Paul: So, where can people find out more about this? I mean obviously, some people are going to want to be signing up. Obviously, you can’t do that yet, until the price has been set. So, is there any kind of way (

Aral: Of course.) they can express their interested or find out more information or whatever?

Aral: They definitely can. The site is “singlularity08.com”. You can also get to it from “singularityconference.com”. And, basically, we have a blog there and you can express your interest. You can email me directly as well. My email address is “aral@singlularity08.com”. Or just email my private address at “aral@aralbalkan.com”. Yes, so definitely, if you want to be kept in touch when we do release information, but there is also an RSS feed that you can subscribe to on the site.

Paul: Cool! Well thank you very much for coming on the show.

Aral: Thank you for having me, Paul. And of course you’re speaking.

Paul: Well, yes, of course. That goes without saying (Paul laughs).

Aral: Are you excited? Have you decided what you are speaking about?

Paul: I have not a clue yet, no. (Aral laughs)

Aral: Have I just put you on the spot?

Paul: Yes, totally. Thank you very much. (Aral laughs) And its going to be a weird one. It’s going to be a different way of speaking and so you kind of need to tailor what you’re doing to approach. It will be interesting.

Aral: Exactly. And we’re going have dry runs and we’re going to try out the interface as well.

Paul: Cool.

Aral: And maybe tweak it for different types of presentations. We just have so much potential with what we can do.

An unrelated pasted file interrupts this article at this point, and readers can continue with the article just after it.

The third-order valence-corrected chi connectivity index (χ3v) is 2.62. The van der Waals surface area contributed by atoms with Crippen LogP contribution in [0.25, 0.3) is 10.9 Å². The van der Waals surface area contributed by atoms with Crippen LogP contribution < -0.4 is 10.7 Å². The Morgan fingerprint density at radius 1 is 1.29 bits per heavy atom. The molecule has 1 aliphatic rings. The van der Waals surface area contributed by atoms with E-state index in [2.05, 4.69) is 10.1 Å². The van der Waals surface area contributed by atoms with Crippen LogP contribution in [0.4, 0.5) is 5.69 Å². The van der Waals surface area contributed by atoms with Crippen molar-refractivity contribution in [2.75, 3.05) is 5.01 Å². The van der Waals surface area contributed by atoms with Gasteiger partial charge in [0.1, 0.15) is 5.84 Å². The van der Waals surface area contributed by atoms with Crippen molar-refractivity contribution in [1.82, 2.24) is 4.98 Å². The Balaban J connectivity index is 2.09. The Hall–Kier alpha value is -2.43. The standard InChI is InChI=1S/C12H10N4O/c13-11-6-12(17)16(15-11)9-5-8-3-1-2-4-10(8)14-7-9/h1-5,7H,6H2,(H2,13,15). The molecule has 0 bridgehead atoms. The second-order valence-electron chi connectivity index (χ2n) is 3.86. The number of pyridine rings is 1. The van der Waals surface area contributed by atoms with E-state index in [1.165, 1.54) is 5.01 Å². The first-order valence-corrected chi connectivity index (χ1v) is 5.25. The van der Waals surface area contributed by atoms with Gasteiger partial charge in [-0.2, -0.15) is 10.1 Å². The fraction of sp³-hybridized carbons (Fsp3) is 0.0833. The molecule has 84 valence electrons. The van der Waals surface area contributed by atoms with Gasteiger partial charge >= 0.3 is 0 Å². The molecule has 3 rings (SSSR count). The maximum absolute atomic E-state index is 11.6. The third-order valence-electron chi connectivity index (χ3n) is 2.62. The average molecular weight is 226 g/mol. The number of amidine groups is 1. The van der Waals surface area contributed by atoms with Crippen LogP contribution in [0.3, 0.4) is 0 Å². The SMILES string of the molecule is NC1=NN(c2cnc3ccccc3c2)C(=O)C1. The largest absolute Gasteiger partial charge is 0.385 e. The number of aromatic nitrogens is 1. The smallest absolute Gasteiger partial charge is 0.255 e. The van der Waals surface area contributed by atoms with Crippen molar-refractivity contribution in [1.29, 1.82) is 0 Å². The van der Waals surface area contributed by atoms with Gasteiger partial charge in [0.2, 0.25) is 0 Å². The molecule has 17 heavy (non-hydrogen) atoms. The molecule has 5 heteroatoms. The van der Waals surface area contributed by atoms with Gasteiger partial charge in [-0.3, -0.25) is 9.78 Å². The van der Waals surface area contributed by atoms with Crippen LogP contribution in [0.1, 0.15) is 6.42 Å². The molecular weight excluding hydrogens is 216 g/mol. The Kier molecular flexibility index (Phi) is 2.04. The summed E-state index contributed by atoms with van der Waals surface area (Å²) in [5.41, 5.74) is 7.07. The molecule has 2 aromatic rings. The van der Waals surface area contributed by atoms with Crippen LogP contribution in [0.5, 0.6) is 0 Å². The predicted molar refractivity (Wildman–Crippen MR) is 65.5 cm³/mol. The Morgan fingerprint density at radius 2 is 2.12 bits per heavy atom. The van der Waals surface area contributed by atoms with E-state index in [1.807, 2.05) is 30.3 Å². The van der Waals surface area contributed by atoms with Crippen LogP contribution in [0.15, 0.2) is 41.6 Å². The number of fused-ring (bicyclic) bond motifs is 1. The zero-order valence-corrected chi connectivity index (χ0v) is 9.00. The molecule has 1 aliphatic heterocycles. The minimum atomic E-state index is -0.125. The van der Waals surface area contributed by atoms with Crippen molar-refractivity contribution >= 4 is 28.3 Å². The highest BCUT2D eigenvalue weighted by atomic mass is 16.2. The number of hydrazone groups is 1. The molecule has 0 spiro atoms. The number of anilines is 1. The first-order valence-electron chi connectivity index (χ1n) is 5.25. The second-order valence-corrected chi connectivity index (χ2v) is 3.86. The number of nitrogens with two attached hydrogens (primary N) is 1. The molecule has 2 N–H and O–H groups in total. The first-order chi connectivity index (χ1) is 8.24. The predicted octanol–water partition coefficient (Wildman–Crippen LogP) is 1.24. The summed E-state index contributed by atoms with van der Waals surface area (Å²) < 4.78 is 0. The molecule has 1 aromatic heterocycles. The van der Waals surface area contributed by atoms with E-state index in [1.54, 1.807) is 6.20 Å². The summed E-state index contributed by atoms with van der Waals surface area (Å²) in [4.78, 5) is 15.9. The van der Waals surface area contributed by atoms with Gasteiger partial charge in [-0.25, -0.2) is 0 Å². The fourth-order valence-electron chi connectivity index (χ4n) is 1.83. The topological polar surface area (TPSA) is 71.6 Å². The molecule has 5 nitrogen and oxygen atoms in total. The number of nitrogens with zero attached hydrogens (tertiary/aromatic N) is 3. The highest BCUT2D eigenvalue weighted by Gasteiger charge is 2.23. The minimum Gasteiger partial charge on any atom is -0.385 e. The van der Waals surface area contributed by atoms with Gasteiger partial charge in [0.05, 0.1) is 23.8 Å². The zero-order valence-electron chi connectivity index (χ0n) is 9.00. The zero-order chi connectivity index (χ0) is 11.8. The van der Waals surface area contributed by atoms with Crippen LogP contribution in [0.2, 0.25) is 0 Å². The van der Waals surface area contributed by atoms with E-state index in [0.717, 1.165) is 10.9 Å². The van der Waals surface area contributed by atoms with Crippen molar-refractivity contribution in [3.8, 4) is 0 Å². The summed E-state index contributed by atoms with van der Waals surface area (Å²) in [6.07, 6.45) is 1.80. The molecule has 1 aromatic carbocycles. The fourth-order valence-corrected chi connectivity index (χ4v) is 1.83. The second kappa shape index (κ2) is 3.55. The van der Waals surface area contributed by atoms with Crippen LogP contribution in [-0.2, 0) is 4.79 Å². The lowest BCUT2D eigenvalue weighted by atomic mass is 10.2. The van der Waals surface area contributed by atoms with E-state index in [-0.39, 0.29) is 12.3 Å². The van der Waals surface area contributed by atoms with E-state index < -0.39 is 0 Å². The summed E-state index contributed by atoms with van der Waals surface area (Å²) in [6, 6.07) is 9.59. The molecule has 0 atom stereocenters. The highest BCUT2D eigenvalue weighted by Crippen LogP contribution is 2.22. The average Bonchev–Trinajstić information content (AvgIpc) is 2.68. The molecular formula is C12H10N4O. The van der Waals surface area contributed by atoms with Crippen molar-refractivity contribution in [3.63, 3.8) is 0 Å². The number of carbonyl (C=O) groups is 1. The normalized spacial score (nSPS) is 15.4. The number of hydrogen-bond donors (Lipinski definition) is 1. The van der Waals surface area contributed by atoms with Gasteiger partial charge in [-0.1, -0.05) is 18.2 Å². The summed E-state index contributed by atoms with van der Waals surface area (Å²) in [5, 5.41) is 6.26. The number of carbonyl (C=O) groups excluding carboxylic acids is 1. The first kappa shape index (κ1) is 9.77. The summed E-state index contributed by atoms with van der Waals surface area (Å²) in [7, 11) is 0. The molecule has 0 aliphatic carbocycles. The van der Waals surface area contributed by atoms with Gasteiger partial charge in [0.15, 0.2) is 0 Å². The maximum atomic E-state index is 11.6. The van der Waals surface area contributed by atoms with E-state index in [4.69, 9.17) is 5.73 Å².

Paul: Mmmm. Yeah.

Aral: Because, we can actually control the medium. So, it’s really exciting.

Paul: Excellent! Excellent stuff! Really looking forward to it and we’ll get you back on the show closer to the time to see if we can drum up a bit more support for it. Excellent stuff. Thank you for your time.

Aral: Sounds great, Paul. Thank you so much.

Paul: Alright then.

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Listeners email:

An alternative wireframing tool

A few weeks back I talked on the show about wireframing tools. Not long afterwards I received an enthusiastic email from Wen talking about a product called OverSite. He was so passionate about the product that I thought we should get him on the show to talk about it. This is what he had to say…

I’ve been catching up on my episodes of BoagWorld, and I just recently listened to your discussion about wireframing. As a UI designer, I completely understand the importance of mocking up a UI, and testing the mockup, before ever launching Photoshop.or Dreamweaver. So I thought I’d provide a review of a wireframing tool that I use, called OverSite. I haven’t seen many other tools out there like it, so I figured you and your listeners might find it useful.